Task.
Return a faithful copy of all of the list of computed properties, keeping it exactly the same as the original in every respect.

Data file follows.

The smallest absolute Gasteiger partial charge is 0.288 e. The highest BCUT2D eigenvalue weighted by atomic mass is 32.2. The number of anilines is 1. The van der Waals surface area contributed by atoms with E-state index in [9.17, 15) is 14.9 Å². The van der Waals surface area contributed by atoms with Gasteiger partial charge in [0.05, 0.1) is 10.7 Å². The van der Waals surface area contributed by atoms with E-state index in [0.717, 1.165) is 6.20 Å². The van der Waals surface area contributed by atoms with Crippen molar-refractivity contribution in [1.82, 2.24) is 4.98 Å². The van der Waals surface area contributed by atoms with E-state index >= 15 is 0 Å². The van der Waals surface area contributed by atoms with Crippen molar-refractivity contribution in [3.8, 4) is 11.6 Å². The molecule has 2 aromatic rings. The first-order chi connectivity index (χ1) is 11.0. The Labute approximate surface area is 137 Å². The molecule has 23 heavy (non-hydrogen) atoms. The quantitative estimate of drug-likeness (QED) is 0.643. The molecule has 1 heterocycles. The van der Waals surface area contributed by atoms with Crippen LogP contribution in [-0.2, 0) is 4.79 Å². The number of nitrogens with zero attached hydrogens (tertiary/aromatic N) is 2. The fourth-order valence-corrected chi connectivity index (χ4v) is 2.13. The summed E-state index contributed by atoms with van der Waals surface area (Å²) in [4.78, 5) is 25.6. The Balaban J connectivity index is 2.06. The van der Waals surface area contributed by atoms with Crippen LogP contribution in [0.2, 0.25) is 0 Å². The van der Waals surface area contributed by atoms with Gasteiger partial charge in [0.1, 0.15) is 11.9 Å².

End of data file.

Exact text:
The smallest absolute Gasteiger partial charge is 0.288 e. The highest BCUT2D eigenvalue weighted by atomic mass is 32.2. The number of anilines is 1. The van der Waals surface area contributed by atoms with E-state index in [9.17, 15) is 14.9 Å². The van der Waals surface area contributed by atoms with Gasteiger partial charge in [0.05, 0.1) is 10.7 Å². The van der Waals surface area contributed by atoms with E-state index in [0.717, 1.165) is 6.20 Å². The van der Waals surface area contributed by atoms with Crippen molar-refractivity contribution in [1.82, 2.24) is 4.98 Å². The van der Waals surface area contributed by atoms with E-state index >= 15 is 0 Å². The van der Waals surface area contributed by atoms with Crippen molar-refractivity contribution in [3.8, 4) is 11.6 Å². The molecule has 2 aromatic rings. The first-order chi connectivity index (χ1) is 11.0. The Labute approximate surface area is 137 Å². The molecule has 23 heavy (non-hydrogen) atoms. The quantitative estimate of drug-likeness (QED) is 0.643. The molecule has 1 heterocycles. The van der Waals surface area contributed by atoms with Crippen LogP contribution in [-0.2, 0) is 4.79 Å². The number of nitrogens with zero attached hydrogens (tertiary/aromatic N) is 2. The fourth-order valence-corrected chi connectivity index (χ4v) is 2.13. The summed E-state index contributed by atoms with van der Waals surface area (Å²) in [4.78, 5) is 25.6. The Balaban J connectivity index is 2.06. The van der Waals surface area contributed by atoms with Crippen LogP contribution in [0.2, 0.25) is 0 Å². The van der Waals surface area contributed by atoms with Gasteiger partial charge in [0.1, 0.15) is 11.9 Å².